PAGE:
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Original Investigation
December 9, 2019

Association Between Breastfeeding and Postpartum Multiple Sclerosis Relapses: A Systematic Review and Meta-analysis

Author Affiliations
  • 1UCSF Weill Institute for Neurosciences, Department of Neurology, University of California, San Francisco
  • 2Department of Neurology, University of California, San Diego
  • 3Preventive & Restorative Dental Sciences, University of California, San Francisco
JAMA Neurol. Published online December 9, 2019. doi:10.1001/jamaneurol.2019.4173
Key Points

Question  Is breastfeeding associated with reduction in postpartum relapses in women with multiple sclerosis?

Findings  In this systematic review and meta-analysis of 24 studies that include 2974 women, there was a reduced rate of postpartum multiple sclerosis relapses in women who were breastfeeding compared with those who were not breastfeeding, with a stronger benefit of exclusive rather than nonexclusive breastfeeding. Compared with nonbreastfeeding, breastfeeding was associated with a 43% lower rate of postpartum relapse, although it is not possible to exclude residual confounding.

Meaning  Breastfeeding appears to be protective against postpartum multiple sclerosis relapses, although additional high-quality prospective studies appear to be needed.

Abstract

Importance  Multiple sclerosis (MS) relapses may be increased in the postpartum period, and whether breastfeeding is associated with reduction in the risk of postpartum relapses remains controversial.

Objective  To perform a systematic review and meta-analysis to evaluate whether breastfeeding is associated with reduction in postpartum MS relapses compared with not breastfeeding.

Data Sources  PubMed and Embase were searched for studies assessing the association between breastfeeding and MS disease activity published between January 1, 1980, and July 11, 2018, as well as reference lists of selected articles.

Study Selection  All study designs assessing the association between breastfeeding and postpartum relapses in MS relative to a comparator group were included.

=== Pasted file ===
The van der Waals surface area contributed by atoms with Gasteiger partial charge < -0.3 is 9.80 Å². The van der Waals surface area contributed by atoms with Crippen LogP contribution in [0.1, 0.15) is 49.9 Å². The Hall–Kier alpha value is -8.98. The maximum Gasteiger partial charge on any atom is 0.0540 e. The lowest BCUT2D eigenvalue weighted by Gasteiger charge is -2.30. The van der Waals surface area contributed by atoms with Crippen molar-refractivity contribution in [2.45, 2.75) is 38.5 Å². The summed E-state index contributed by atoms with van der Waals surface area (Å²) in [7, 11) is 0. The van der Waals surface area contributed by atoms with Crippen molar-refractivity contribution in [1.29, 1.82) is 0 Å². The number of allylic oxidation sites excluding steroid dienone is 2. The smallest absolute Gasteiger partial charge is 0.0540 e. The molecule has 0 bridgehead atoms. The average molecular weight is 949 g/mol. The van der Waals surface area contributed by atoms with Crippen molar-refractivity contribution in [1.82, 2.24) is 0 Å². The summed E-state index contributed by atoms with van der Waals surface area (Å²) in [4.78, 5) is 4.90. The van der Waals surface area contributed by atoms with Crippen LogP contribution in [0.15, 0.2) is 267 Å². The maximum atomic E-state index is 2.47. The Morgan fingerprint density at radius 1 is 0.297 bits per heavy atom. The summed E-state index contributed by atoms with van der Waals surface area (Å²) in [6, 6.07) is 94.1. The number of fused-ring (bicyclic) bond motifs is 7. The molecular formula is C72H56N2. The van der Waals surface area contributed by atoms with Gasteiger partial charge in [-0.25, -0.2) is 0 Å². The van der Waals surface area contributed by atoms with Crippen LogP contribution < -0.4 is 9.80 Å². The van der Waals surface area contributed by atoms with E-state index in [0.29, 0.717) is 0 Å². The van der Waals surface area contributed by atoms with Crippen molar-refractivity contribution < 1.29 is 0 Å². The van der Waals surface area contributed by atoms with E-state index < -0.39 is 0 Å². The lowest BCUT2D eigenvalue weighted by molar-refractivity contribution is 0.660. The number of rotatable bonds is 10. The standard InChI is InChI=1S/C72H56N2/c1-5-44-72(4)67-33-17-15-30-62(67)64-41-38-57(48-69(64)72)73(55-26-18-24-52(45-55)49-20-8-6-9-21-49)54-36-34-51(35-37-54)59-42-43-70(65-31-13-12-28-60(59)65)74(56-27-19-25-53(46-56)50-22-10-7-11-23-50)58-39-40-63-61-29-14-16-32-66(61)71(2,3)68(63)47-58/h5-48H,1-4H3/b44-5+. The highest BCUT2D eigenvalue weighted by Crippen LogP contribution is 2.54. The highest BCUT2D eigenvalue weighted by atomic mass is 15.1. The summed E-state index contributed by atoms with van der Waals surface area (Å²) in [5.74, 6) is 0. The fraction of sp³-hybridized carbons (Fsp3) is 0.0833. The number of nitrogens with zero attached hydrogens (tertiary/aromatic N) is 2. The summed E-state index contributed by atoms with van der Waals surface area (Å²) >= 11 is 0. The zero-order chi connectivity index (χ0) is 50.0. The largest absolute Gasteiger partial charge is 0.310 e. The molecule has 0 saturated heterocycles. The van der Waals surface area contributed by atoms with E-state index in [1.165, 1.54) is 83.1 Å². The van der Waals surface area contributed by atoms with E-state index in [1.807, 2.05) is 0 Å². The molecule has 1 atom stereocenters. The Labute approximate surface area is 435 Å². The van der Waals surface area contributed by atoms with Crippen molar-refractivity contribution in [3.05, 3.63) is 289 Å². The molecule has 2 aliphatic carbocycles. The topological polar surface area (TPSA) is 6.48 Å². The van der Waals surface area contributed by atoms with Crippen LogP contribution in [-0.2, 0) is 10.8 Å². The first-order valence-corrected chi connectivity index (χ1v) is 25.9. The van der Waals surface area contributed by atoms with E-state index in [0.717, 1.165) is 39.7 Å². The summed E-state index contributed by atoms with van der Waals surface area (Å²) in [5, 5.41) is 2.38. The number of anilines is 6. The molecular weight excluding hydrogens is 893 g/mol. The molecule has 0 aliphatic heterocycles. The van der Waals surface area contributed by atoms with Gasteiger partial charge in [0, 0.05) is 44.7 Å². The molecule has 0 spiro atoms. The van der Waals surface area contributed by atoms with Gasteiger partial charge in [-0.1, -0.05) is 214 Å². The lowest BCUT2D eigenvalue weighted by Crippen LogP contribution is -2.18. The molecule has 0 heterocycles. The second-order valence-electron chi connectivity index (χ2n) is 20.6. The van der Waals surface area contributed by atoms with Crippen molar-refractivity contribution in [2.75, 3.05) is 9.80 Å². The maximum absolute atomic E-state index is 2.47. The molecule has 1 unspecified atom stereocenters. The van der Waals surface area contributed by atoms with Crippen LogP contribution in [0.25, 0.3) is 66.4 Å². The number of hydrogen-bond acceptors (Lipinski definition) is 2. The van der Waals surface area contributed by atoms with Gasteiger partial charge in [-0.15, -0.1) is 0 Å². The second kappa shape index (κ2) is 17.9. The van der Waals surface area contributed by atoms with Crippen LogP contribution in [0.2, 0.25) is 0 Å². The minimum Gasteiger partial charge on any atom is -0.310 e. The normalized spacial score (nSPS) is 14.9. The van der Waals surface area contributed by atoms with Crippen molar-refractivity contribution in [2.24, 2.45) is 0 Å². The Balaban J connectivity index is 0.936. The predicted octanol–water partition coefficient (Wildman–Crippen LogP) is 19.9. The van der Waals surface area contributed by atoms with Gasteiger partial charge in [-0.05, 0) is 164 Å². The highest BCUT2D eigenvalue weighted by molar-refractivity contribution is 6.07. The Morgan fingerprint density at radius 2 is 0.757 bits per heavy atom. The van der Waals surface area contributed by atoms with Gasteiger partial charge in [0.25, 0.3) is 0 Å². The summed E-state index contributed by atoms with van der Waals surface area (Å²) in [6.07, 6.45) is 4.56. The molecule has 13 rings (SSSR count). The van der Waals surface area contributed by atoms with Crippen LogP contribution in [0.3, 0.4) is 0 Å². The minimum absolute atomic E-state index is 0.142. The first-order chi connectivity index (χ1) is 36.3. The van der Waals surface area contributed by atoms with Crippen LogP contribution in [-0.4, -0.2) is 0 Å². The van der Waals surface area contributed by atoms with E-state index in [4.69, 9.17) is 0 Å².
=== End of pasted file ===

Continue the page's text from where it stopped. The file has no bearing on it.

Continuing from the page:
Data Extraction and Synthesis  Study eligibility assessment and extraction of study characteristics, methods, and outcomes, were performed independently by 2 reviewers following PRISMA guidelines. Risk of bias was evaluated by 2 independent reviewers with the ROBINS-I tool for nonrandomized, interventional studies. Findings from studies with data available for the number of women with postpartum relapses in the breastfeeding and nonbreastfeeding groups were combined with a random-effects model.

Main Outcomes and Measures  Postpartum MS relapse.

Results  The search identified 462 unique citations, and 24 (2974 women) satisfied eligibility criteria and were included, of which 16 were included in the quantitative meta-analysis. The pooled summary odds ratio for the association of breastfeeding with postpartum relapses was 0.63 (95% CI, 0.45-0.88; P = .006) compared with a reference of nonbreastfeeding. Pooled adjusted hazard ratio across 4 studies that reported this finding was 0.57 (95% CI, 0.38-0.85; P = .006). There was moderate heterogeneity (I2 = 48%), which was explained by variable prepregnancy relapse rate, postpartum follow-up duration, and the publication year. A stronger association was seen in studies of exclusive rather than nonexclusive breastfeeding, although both demonstrated an association. Studies were rated at moderate and serious risk of bias, with concern for residual confounding, although sensitivity analysis including only moderate quality studies was consistent with a protective outcome of breastfeeding.

Conclusions and Relevance  These findings suggest that breastfeeding is protective against postpartum relapses in MS, although high-quality prospective studies to date are limited and well-designed observational studies that aim to emulate a randomized trial would be of benefit.

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